In mentioning these omitted hunting achievements, he saves the reader the time that would have gone into taking in all this out-of-scope extraneous information, but uses the stated omission to bolster his credibility as a martial conqueror. I believe that this is one of the first published omissions to other relevant work, setting the stage for scholarly literature for the next three millennia.

This may not be the first reference to a deliberate omission; I haven't thoroughly scoured the Egyptian and Akkadian records.

Sunday, 10 April 2016

Physics Shower Thoughts Part II: Cosmic Radiation Pressure and Relativistic Spacecraft

This is the second instalment of "Physics Shower Thoughts," an exploration of an idea that I found interesting that ultimately may not have monumental consequences in the grand scheme of our understanding of the universe. In this case I was inspired by a question on reddit that was answered by another physics blogger, VeryLittle of Quarks and Coffee. The question was about the limits of acceleration given special relativity, and my shower thought was about the role of blue-shifted radiation pressure in limiting that acceleration.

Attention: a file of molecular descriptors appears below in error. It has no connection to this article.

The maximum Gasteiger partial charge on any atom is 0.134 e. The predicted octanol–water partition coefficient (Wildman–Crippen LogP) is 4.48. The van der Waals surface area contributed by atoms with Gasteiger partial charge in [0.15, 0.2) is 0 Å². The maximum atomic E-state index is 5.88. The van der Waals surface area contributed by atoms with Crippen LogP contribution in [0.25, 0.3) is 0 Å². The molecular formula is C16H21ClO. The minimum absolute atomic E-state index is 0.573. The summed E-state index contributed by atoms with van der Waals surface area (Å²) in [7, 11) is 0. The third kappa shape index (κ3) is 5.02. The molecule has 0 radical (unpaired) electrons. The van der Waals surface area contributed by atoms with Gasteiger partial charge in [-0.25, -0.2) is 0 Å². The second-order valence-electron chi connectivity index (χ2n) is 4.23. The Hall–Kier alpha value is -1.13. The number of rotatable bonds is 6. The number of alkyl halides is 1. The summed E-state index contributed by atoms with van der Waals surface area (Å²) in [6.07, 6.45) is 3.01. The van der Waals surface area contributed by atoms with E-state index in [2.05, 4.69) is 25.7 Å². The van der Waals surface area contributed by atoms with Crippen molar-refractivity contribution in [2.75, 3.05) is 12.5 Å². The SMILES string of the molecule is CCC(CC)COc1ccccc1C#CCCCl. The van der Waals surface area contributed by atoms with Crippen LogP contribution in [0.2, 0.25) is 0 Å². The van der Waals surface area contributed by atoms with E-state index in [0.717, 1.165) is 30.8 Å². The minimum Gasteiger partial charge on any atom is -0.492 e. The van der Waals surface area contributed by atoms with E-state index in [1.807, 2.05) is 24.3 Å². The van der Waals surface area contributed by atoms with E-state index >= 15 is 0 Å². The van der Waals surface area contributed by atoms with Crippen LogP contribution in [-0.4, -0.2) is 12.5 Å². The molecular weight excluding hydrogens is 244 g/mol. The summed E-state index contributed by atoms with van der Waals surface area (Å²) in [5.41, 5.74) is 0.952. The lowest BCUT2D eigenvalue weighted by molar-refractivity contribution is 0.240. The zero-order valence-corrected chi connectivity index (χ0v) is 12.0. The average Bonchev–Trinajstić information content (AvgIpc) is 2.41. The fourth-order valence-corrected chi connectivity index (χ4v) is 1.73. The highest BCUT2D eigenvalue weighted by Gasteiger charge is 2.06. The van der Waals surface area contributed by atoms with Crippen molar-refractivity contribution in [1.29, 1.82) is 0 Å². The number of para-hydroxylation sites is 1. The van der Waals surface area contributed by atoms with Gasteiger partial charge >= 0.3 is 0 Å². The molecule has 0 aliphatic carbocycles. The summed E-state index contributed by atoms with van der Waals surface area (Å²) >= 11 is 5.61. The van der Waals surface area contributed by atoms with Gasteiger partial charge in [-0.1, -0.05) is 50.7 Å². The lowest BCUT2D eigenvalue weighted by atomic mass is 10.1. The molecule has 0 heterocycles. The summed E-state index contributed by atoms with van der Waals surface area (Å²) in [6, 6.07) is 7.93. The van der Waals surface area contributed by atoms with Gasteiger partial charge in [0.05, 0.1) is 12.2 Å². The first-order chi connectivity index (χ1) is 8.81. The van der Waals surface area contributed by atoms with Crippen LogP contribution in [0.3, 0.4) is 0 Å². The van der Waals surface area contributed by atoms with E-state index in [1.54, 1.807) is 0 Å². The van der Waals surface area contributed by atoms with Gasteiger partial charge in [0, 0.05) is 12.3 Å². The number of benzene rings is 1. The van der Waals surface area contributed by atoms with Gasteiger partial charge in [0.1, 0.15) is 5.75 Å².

The setup is thus: an object (let's call it a spaceship) under the influence of a constant force in its reference frame will accelerate. The acceleration will seem uniform but as it gets very fast relative to its initial rest frame, its velocity will plateau asymptotically towards light speed. In our universe, however, there is a cosmic microwave background that will be blueshifted in front of us as we move in one direction, and redshifted behind us. The radiation pressure from this background will become stronger and counter the force that our spaceship is producing. This may limit the ability of our spaceship to accelerate. So, to what extent does this matter?

It's a good picture, ok.